Sitting here at the tail end of a 3 day weekend at Lake LBJ, I find myself struck by the fact that despite our nearly 7 year war in Iraq and Afghanistan, unless you have been directly impacted in some way, there are very few personal sacrifices we make for the tens of thousands of our fellow citizens that are currently in harms way. That being said, I've been waiting to write this story until an appropriate time but with today being Memorial Day, I figured the time had finally arrived.
A few months ago I had the fortune of attending a conference for private equity professionals here in Dallas, an event that was predictably dour. Thankfully however we had the pleasure of listening to David Feherty (the Irish voice on Tiger Woods Golf and Dallas resident), a man who despite ruffling everyone’s feathers in the room with his now infamous off-color humor, held the attention of the entire room for over an hour with stories from his travels in Iraq and through his philanthropic work with the Special Forces. Each story revealed examples of true heroism in the face of adversity, which was a message the 1000+ financial elites in the room needed to hear. This was my personal favorite:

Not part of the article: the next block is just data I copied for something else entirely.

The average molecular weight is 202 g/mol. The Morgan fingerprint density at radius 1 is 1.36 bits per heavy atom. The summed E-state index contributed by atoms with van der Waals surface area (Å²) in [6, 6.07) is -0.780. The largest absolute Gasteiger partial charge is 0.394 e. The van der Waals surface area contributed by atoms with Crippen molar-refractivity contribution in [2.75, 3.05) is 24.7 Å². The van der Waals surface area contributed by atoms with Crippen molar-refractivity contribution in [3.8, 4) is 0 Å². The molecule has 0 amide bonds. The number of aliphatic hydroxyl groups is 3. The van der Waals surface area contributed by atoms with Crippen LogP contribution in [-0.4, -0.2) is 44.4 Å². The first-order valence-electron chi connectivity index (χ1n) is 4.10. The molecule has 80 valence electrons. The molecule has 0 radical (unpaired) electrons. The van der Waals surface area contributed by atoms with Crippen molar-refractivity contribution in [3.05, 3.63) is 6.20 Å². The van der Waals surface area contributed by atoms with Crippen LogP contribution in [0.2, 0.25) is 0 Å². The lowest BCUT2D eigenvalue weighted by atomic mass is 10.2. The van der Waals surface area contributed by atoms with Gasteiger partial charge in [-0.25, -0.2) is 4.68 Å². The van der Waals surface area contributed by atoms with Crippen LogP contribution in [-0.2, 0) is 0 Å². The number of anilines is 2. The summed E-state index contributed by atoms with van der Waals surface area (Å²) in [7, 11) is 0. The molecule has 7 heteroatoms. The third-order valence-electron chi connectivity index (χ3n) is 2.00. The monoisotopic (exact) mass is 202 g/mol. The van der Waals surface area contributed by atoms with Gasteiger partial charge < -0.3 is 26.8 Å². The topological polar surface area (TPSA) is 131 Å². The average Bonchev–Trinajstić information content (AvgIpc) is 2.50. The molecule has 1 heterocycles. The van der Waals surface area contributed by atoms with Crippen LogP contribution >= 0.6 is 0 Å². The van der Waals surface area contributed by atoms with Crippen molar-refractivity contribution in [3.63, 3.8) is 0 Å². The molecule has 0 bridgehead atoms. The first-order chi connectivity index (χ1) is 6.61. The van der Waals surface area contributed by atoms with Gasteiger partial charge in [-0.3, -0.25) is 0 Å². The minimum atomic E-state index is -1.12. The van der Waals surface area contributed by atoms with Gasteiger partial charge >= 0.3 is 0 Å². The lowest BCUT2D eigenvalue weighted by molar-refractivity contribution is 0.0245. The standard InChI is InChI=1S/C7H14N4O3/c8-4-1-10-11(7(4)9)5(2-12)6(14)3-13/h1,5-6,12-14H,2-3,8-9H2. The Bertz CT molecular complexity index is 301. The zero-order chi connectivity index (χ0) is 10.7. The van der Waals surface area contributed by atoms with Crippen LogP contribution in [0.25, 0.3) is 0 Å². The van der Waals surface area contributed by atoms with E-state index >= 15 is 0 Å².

John Wayne Walding
Back in April 2008, the Special Forces were tasked with a mission to take out a group of Taliban insurgents in the Shok Valley of Afghanistan, an area complicated by it’s high altitude (10,000 ft). It would later turn out that this was a Taliban compound with hundreds of Taliban forces pitted against relatively few coalition forces.
During the intense firefight, a 27 year old Waco native native John Wayne Walding (born on the 4th of July no less) was hit in the leg by a bullet, a wound that according to his own account, left his leg hanging by “two inches of meat.”
Pinned down by enemy fire at the time and therefore cutoff from the rest of the unit, he made a split second decision and pulled his severed leg up into his crotch and tied a tourniquet around his thigh and the dangling appendage to stop the bleeding so that he could move around.
Walding had just seconds prior to this been ordered to take some of the casualties off of the mountain, so once he had his leg secured, he began barking orders at the nearby US forces and Afghani fighters to help coordinate the effort. “He kept firing at the enemy as he moved down the mountain, hopping on his good leg, sometimes sliding on the ground and getting help from the Afghan commandos. It took Walding three hours to reach the landing zone.”
For this he was awarded the Silver Star.
Click here for the full article, and remember that this weekend is about more than just a good time and an extra day off of work. Something that I, despite having a father who is a retired Colonel in the Army Reserves, forget all too often.